That’s right, the i3 (hatchback) might be BMW’s first mass-produced electric vehicle, but the company’s attempts of making an electric vehicle dates back to the early ’70s when the petrol-powered 02 Series coupe (3 Series predecessor) got converted into 1602 Elektro-Antrieb (electric drive) specifically for the 1972 Olympic Games in Munich. BMW built only two units as support vehicles.
Except for the Olympic decals on the doors, the electric converted model had no other visual differentiation whatsoever compared with the ICE-powered model; not that it needed any. In fact, the differences have been kept to bare essentials, visual or otherwise. I mean, the front engine (electric motor here, of course) with rear-wheel-drive layout has been maintained, which I think is pretty cool.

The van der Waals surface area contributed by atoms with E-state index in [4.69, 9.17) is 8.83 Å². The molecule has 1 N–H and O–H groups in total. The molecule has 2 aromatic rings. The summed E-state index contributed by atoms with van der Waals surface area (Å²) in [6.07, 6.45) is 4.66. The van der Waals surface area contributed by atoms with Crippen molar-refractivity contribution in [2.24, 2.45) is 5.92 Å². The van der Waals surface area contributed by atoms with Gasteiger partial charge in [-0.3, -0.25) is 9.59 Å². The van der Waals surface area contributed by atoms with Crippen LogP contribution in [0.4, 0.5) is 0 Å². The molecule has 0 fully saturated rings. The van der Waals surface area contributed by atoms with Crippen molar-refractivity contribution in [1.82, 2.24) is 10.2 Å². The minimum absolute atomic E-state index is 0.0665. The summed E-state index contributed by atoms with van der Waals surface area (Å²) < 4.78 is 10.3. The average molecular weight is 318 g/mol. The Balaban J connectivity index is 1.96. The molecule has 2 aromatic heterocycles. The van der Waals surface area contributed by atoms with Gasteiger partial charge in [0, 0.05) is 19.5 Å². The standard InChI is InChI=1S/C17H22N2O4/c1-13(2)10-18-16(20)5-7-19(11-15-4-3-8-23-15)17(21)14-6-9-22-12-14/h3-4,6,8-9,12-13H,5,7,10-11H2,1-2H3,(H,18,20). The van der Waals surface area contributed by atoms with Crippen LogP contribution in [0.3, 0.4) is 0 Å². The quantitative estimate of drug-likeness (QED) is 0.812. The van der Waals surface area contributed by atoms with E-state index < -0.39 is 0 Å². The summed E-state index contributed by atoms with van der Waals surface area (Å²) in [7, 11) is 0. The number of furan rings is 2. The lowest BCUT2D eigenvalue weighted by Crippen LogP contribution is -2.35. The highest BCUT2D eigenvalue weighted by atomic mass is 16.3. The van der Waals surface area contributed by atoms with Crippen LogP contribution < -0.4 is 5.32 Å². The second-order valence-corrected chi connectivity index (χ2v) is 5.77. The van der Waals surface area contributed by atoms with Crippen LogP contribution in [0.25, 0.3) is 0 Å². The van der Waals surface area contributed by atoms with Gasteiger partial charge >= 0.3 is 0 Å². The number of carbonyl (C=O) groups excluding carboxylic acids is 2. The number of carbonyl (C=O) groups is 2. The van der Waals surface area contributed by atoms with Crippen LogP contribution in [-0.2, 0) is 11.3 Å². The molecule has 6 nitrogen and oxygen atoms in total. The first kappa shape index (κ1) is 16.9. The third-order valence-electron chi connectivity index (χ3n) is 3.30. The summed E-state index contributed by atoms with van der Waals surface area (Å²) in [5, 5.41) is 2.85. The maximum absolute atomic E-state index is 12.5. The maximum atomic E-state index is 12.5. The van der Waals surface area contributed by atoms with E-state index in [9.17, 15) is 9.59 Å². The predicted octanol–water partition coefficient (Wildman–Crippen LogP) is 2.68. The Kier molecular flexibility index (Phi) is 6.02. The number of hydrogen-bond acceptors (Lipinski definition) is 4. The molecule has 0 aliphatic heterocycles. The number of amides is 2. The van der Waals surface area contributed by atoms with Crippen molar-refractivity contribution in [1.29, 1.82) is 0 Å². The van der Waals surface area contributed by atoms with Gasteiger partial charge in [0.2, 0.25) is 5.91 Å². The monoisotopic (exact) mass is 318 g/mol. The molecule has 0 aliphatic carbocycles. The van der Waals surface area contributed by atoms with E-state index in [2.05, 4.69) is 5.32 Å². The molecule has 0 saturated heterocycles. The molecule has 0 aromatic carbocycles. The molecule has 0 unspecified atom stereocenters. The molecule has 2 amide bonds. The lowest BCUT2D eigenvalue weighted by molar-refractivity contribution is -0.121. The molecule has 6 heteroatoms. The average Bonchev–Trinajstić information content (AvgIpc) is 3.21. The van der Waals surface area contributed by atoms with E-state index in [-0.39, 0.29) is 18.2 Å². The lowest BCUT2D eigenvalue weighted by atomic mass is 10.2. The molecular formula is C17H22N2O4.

Of course, the “engine bay” has been filled with batteries; twelve lead-acid batteries to be specific, which weighed a combined 350 kg (772 lbs). The range was ~60 km (37 mi), which I guess is pretty good for a first attempt back in the ’70s. The motor produced ~32 kW (43.5 metric hp), which is significantly less compared with the ICE-powered 1600 and 1602 counterparts, but remember, the 1602 Elektro-Antrieb was just an experiment at the time.